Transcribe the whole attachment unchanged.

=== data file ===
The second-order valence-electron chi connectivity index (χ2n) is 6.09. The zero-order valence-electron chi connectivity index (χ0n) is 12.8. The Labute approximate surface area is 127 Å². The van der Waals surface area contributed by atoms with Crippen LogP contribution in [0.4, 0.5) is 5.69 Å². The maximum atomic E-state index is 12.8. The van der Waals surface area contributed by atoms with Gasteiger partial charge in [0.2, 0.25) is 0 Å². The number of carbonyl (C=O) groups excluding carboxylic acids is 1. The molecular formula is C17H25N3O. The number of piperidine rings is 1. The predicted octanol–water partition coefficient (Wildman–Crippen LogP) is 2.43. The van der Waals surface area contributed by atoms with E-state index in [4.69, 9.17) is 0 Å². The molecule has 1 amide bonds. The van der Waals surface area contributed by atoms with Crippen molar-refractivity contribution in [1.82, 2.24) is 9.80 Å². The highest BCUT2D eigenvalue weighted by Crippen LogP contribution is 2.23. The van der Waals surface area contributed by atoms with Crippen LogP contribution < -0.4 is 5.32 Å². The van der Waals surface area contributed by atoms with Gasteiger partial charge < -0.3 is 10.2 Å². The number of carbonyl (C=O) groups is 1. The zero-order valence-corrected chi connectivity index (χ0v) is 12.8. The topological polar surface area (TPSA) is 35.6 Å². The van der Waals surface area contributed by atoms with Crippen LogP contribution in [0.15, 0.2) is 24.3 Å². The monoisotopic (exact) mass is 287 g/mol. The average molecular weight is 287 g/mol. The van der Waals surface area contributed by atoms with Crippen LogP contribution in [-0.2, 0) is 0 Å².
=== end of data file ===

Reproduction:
The second-order valence-electron chi connectivity index (χ2n) is 6.09. The zero-order valence-electron chi connectivity index (χ0n) is 12.8. The Labute approximate surface area is 127 Å². The van der Waals surface area contributed by atoms with Crippen LogP contribution in [0.4, 0.5) is 5.69 Å². The maximum atomic E-state index is 12.8. The van der Waals surface area contributed by atoms with Gasteiger partial charge in [0.2, 0.25) is 0 Å². The number of carbonyl (C=O) groups excluding carboxylic acids is 1. The molecular formula is C17H25N3O. The number of piperidine rings is 1. The predicted octanol–water partition coefficient (Wildman–Crippen LogP) is 2.43. The van der Waals surface area contributed by atoms with E-state index in [4.69, 9.17) is 0 Å². The molecule has 1 amide bonds. The van der Waals surface area contributed by atoms with Crippen molar-refractivity contribution in [1.82, 2.24) is 9.80 Å². The highest BCUT2D eigenvalue weighted by Crippen LogP contribution is 2.23. The van der Waals surface area contributed by atoms with Crippen LogP contribution < -0.4 is 5.32 Å². The van der Waals surface area contributed by atoms with Gasteiger partial charge < -0.3 is 10.2 Å². The number of carbonyl (C=O) groups is 1. The zero-order valence-corrected chi connectivity index (χ0v) is 12.8. The topological polar surface area (TPSA) is 35.6 Å². The van der Waals surface area contributed by atoms with Crippen LogP contribution in [0.15, 0.2) is 24.3 Å². The monoisotopic (exact) mass is 287 g/mol. The average molecular weight is 287 g/mol. The van der Waals surface area contributed by atoms with Crippen LogP contribution in [-0.2, 0) is 0 Å².